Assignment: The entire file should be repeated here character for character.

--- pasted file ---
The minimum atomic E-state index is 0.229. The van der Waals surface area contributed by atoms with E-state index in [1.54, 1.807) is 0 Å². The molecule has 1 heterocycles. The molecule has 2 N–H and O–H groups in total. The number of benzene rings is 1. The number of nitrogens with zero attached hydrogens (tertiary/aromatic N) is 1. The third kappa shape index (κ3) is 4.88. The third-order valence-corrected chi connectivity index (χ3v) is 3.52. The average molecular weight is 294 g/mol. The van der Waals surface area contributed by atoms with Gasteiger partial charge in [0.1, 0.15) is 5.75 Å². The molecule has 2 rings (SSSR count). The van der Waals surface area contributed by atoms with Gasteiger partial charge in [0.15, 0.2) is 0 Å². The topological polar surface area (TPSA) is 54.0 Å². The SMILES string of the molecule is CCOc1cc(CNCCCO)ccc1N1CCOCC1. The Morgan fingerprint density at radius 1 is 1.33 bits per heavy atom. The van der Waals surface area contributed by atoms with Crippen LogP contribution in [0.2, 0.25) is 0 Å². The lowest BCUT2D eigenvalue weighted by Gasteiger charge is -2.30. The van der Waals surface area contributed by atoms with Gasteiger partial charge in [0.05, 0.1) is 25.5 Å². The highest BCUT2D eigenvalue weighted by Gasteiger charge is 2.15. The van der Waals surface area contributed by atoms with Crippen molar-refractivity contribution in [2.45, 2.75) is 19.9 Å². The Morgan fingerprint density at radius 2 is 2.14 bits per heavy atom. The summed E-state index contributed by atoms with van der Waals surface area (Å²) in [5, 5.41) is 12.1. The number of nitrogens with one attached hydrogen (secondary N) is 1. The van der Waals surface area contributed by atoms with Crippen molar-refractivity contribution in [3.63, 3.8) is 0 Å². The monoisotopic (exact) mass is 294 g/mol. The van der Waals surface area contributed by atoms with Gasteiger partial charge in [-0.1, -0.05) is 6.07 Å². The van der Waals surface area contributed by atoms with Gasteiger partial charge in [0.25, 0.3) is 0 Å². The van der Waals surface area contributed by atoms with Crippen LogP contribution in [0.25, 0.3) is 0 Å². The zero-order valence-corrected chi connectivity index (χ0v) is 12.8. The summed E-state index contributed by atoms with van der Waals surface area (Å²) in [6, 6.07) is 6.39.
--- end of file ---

The minimum atomic E-state index is 0.229. The van der Waals surface area contributed by atoms with E-state index in [1.54, 1.807) is 0 Å². The molecule has 1 heterocycles. The molecule has 2 N–H and O–H groups in total. The number of benzene rings is 1. The number of nitrogens with zero attached hydrogens (tertiary/aromatic N) is 1. The third kappa shape index (κ3) is 4.88. The third-order valence-corrected chi connectivity index (χ3v) is 3.52. The average molecular weight is 294 g/mol. The van der Waals surface area contributed by atoms with Gasteiger partial charge in [0.1, 0.15) is 5.75 Å². The molecule has 2 rings (SSSR count). The van der Waals surface area contributed by atoms with Gasteiger partial charge in [0.15, 0.2) is 0 Å². The topological polar surface area (TPSA) is 54.0 Å². The SMILES string of the molecule is CCOc1cc(CNCCCO)ccc1N1CCOCC1. The Morgan fingerprint density at radius 1 is 1.33 bits per heavy atom. The van der Waals surface area contributed by atoms with Crippen LogP contribution in [0.2, 0.25) is 0 Å². The lowest BCUT2D eigenvalue weighted by Gasteiger charge is -2.30. The van der Waals surface area contributed by atoms with Gasteiger partial charge in [0.05, 0.1) is 25.5 Å². The highest BCUT2D eigenvalue weighted by Gasteiger charge is 2.15. The van der Waals surface area contributed by atoms with Crippen molar-refractivity contribution in [2.45, 2.75) is 19.9 Å². The Morgan fingerprint density at radius 2 is 2.14 bits per heavy atom. The summed E-state index contributed by atoms with van der Waals surface area (Å²) in [5, 5.41) is 12.1. The number of nitrogens with one attached hydrogen (secondary N) is 1. The van der Waals surface area contributed by atoms with Crippen molar-refractivity contribution in [3.63, 3.8) is 0 Å². The monoisotopic (exact) mass is 294 g/mol. The van der Waals surface area contributed by atoms with Gasteiger partial charge in [-0.1, -0.05) is 6.07 Å². The van der Waals surface area contributed by atoms with Gasteiger partial charge in [0.25, 0.3) is 0 Å². The van der Waals surface area contributed by atoms with Crippen LogP contribution in [0.25, 0.3) is 0 Å². The zero-order valence-corrected chi connectivity index (χ0v) is 12.8. The summed E-state index contributed by atoms with van der Waals surface area (Å²) in [6, 6.07) is 6.39.